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No Place Like Home | The Nation

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No Place Like Home

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Trapped in every direction by the pitfalls of whatever resembles principle, the party had only treacle and excess to promote itself. I didn’t make it to the Welcome Party in St. Petersburg before the convention, but a young delegate from Oklahoma named Jorge told me how it had impressed him.

About the Author

JoAnn Wypijewski
JoAnn Wypijewski, who writes The Nation’s “Carnal Knowledge” column, has been traveling the country...

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“It reminded me of The Hunger Games, like we were going to the Capitol.” It was invitation-only, and the bus he was on from Tampa with other delegates passed the armaments paid for by the $50 million that Congress gave each host city for security. About 3,000 out-of-town officers from some sixty different agencies were deployed. ICE was there, TSA, Homeland Security, the National Guard, the Secret Service. They made a kind of bivouac under a highway overpass, where troops coming off duty reclined with energy bars while others began their shifts. Most wore the same beige uniforms. The aim was to create “a perception of overwhelming force,” Tampa Mayor Bob Buckhorn, a Democrat, told ABC. Outside the expansive downtown security zone, a waterfront park, the county center, the police department and a monument to fallen officers were also barricaded. Overhead,
helicopters buzzed.

This was Jorge’s first national convention. His bus passed through gates to Tropicana Field, where the party was held. “There was so much food. They had a whole pig, with the head and all, laying there on the table. I thought, Really, you’re doing this in a recession?” People were dressed up, some in the kind of partisan costume familiar to conventiongoers, others in the uniform that would be apparent every day in the halls of the forum: short, tight dresses for the women, teetering on platform shoes; khaki and rolled shirt sleeves for their squishy men; maybe a pair of Stars-and-Stripes trousers on a hipster. A country star commanded the stage with cheerleaders for the Tampa Bay Buccaneers in their scanty pirate togs.

For every conventioneer there was a swag bag advertising Busch Gardens, and for every journalist, too. Like provisions for intrepid hunters in the Safari of Fun, it included sunglasses, sunscreen and a battery-operated personal fan that generated no breeze. Here were breath mints, courtesy of railroad giant CSX; a beer can holder, courtesy of the Tampa Bay Storm; No Apology, courtesy of Mitt Romney; a luxury coffee-table magazine called Bay Pop.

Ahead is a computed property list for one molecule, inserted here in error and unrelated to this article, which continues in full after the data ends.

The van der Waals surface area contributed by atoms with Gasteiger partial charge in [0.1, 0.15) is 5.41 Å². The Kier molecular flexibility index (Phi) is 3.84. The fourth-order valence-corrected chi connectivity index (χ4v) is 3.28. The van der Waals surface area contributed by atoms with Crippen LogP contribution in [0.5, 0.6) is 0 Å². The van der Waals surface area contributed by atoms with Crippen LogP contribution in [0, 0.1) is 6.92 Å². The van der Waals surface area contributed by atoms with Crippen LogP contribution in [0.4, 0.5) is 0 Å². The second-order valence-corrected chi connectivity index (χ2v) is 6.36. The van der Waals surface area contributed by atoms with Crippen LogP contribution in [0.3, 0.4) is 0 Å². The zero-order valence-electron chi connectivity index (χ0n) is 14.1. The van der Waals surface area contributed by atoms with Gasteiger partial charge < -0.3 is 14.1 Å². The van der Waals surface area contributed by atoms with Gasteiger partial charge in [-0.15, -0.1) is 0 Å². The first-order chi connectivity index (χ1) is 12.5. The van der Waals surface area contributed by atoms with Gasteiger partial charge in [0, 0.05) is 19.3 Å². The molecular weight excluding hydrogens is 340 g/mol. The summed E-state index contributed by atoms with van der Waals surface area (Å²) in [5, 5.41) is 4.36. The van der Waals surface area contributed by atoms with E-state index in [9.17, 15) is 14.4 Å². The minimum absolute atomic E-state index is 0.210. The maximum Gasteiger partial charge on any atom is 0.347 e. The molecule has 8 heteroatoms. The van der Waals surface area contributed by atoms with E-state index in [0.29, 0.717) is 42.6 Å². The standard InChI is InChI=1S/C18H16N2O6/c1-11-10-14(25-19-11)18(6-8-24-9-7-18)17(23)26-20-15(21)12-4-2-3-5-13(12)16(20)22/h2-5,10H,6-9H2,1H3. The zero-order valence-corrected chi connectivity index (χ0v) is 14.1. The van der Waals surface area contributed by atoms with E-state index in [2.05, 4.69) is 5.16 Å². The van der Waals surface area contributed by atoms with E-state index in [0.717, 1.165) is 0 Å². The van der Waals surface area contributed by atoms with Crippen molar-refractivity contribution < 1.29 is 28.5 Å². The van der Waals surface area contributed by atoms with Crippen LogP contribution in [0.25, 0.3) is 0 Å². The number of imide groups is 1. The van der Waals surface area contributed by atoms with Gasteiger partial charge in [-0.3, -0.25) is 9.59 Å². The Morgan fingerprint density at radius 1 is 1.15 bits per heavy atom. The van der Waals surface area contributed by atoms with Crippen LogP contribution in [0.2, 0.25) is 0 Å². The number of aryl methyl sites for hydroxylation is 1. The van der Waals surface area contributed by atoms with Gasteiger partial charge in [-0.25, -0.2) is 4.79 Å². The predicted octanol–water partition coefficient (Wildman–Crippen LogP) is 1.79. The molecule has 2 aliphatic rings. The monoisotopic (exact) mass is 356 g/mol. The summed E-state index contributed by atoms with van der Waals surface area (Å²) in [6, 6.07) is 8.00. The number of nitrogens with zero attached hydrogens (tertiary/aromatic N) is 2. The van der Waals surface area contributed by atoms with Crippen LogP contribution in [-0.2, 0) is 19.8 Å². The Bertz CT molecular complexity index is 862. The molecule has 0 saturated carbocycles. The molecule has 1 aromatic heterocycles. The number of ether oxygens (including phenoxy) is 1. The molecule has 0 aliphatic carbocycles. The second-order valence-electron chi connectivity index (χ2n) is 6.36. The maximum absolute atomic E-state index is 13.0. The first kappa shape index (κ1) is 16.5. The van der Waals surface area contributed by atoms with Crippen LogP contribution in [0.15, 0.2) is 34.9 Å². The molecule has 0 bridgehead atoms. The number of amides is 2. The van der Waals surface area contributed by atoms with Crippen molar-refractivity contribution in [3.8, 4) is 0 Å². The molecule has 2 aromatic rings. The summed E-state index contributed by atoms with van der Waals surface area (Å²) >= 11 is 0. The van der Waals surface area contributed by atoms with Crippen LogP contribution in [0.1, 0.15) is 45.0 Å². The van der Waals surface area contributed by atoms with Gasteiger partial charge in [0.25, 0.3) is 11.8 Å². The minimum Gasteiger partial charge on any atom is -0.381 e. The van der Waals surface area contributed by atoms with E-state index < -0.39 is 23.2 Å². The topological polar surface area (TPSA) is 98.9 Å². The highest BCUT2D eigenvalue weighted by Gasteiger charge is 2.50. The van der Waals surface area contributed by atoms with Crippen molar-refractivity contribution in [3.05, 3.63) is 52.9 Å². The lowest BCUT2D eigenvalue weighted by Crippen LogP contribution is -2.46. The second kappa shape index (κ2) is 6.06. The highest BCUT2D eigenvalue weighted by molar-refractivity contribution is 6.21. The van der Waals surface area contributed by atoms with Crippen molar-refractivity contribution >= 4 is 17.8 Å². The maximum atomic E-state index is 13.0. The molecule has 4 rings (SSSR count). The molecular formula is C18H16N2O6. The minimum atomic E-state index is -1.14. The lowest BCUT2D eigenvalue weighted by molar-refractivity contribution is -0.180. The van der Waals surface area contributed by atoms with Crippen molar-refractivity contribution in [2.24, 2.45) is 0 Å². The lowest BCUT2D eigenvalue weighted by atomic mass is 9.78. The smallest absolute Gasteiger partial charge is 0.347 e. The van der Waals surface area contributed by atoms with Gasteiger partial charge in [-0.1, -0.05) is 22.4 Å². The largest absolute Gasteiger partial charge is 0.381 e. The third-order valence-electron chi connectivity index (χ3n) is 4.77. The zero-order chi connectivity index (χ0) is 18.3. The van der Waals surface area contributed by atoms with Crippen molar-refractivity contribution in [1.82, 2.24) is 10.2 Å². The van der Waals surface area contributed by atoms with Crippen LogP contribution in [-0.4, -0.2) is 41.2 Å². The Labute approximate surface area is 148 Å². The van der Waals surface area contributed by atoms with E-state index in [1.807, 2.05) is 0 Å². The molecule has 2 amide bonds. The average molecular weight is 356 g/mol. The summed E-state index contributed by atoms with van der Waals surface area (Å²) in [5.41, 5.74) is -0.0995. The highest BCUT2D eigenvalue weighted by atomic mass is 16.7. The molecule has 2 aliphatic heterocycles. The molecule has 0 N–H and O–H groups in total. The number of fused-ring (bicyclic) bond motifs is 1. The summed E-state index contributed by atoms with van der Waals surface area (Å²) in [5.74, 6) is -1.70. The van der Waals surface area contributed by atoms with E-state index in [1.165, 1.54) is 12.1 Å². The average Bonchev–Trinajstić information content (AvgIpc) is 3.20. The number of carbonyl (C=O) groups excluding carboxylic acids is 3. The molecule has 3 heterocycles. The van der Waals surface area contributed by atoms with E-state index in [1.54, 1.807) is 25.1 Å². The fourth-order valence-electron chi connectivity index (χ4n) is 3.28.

“The [Tampa Bay] community is not the flashiest, but the wealth is outrageous,” Rob Elder, president of Elder Automotive, told Bay Pop in a mini-profile wedged between features on rare colored diamonds, equestrian-themed fashion and an auto spread that wondered, “Been dreaming of a crossover [SUV] that goes 200 mph and costs 200K? An all-electric, speedster SUV? A custom-built version that can run you over $300,000? All are on the way.”

It was only a promo giveaway, but symbolically it told a story that in other ways the convention sought to keep under wraps.
I had picked up mine a few days later at the Convention Center, where the press was mustered, where fawning reporters listened to whatever Jon Voight wanted to say and looked on as Michael Steele did his cutting-up routine. Google had its own cafe. The energy company CNGnow was offering free water and specialty coffee. It was pleasant there in the glass box, with a waterside view and little areas carpeted in AstroTurf with bright blue picnic tables by cheery tableaux of flowers, trees and butterflies. In other circumstances I might have appreciated it as an hommage to Florida kitsch, but in real life the kitsch has been bulldozed. Tampa’s towers could be in any city, and there were too many ads, too many lies, too many party leaders onstage justifying all because their parents had come to this country with only $10 or had dug in the mines or had started a business with no one’s help, too many delegates mouthing talking points like robots on Obamacare and the need to bite the bullet on entitlements and the shame of throwing Israel “under the bus.”

I was regarding Bay Pop with a couple of working-class delegates in T-shirts, Ron Paul supporters who now call themselves free-thinkers and who were not prepared for their encounter with the Republican Party. They’d thought they were coming to Tampa to hammer out positions, to gather together, as another first-time delegate told me, “to make plans to save the United States.” They were shocked that the convention was scripted. Shocked by the overwhelming presence of corporate money. They looked at the magazine’s cover boy, a smug, square-jawed model under the title “The Young Delegates,” and compared him to people walking the halls. “Plastic people with plastic brains,” they said, and then told me a story about an 8-year-old who’d come to Tampa with his parents to be part of history. The boy was precocious, wearing a Paul button and delighting grown-ups on the convention floor before the proceedings. “And what do you think of Mitt Romney?” somebody asked him, hopefully. “Screw Mitt Romney,” said the child.

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